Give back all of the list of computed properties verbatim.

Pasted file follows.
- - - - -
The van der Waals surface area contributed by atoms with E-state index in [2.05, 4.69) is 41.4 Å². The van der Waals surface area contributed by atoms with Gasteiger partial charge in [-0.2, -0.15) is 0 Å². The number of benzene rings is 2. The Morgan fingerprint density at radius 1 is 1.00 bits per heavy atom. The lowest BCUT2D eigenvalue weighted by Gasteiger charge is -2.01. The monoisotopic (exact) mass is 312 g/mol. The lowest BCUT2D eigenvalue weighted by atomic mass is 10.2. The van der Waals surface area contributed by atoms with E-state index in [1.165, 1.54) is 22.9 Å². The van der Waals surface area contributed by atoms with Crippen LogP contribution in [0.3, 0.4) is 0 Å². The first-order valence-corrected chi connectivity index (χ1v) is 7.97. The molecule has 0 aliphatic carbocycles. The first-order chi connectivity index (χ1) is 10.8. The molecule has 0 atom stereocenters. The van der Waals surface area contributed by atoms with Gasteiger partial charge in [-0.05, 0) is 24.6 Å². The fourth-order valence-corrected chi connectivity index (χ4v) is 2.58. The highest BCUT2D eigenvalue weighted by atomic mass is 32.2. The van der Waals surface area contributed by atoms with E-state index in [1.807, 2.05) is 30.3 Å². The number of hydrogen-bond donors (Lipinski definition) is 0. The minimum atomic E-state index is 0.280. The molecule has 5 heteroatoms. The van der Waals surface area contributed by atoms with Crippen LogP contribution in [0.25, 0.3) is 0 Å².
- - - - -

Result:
The van der Waals surface area contributed by atoms with E-state index in [2.05, 4.69) is 41.4 Å². The van der Waals surface area contributed by atoms with Gasteiger partial charge in [-0.2, -0.15) is 0 Å². The number of benzene rings is 2. The Morgan fingerprint density at radius 1 is 1.00 bits per heavy atom. The lowest BCUT2D eigenvalue weighted by Gasteiger charge is -2.01. The monoisotopic (exact) mass is 312 g/mol. The lowest BCUT2D eigenvalue weighted by atomic mass is 10.2. The van der Waals surface area contributed by atoms with E-state index in [1.165, 1.54) is 22.9 Å². The van der Waals surface area contributed by atoms with Crippen LogP contribution in [0.3, 0.4) is 0 Å². The first-order valence-corrected chi connectivity index (χ1v) is 7.97. The molecule has 0 aliphatic carbocycles. The first-order chi connectivity index (χ1) is 10.8. The molecule has 0 atom stereocenters. The van der Waals surface area contributed by atoms with Gasteiger partial charge in [-0.05, 0) is 24.6 Å². The fourth-order valence-corrected chi connectivity index (χ4v) is 2.58. The highest BCUT2D eigenvalue weighted by atomic mass is 32.2. The van der Waals surface area contributed by atoms with E-state index in [1.807, 2.05) is 30.3 Å². The number of hydrogen-bond donors (Lipinski definition) is 0. The minimum atomic E-state index is 0.280. The molecule has 5 heteroatoms. The van der Waals surface area contributed by atoms with Crippen LogP contribution in [0.25, 0.3) is 0 Å².